He led the way to find Wingate and his brother Joe, 
and together they were off, figuring up some of the larger 
phases of their purchases and sales as they went. 
The excitement did not end with the coming of the 
night. The crowd lingered in front of Jay Cooke & 
Co.'s on Third Street and in front of other institutions, 
waiting apparently for some development which would 
be favorable to them. For the initiated the center of 
debate and agitation was Green's Hotel, where on the 
evening of the eighteenth the lobby and corridors were 
crowded with bankers, brokers, and speculators. The 
stock exchange had practically adjourned to that hotel 
en masse. What of the morrow? Who would be the next 
to fail? From whence would money be forthcoming ? 
These were the topics from each mind and upon each 
tongue. From New York was coming momentarily more 
news of disaster. Over there banks and trust companies 
were falling like trees in a hurricane. Cowperwood in his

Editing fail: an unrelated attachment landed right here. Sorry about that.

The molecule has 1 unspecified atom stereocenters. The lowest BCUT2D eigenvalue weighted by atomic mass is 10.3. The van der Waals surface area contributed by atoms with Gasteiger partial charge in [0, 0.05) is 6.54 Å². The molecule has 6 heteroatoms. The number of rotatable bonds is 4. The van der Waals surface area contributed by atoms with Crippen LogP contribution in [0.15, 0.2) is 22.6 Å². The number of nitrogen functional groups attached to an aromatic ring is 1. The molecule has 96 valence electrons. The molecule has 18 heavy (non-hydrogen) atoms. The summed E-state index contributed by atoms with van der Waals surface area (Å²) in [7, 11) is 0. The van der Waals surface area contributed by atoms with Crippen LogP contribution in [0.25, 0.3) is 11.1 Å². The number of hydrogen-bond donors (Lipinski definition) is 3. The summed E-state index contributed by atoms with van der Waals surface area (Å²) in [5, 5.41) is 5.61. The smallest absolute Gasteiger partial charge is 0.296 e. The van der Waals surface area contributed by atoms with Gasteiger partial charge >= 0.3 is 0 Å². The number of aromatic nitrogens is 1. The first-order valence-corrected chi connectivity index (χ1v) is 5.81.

perambulations, seeing what he could see and hearing 
what he could hear, reaching understandings which were 
against the rules of the exchange, but which were never- 
theless in accord with what every other person was doing, 
saw men known to him as agents of Mollenhauer and 
Simpson about, and congratulated himself that he would 
have something to collect from them before the week was 
over. He might not own a street-railway, but he would 
have the means to. He learned from hearsay, and in- 
formation which had been received from New York and 
elsewhere, that things were as bad as they could be, and 
that there was no hope for those who expected a speedy 
return of normal conditions. No thought of retiring for 
the night entered until the last man was gone. It was 
then practically morning. 
The next day was Friday, and suggested many ominous 
things. Would it be another Black Friday? Cowperwood 
was at his office before the street was fairly awake. 
He figured out his programme for the day to a nicety,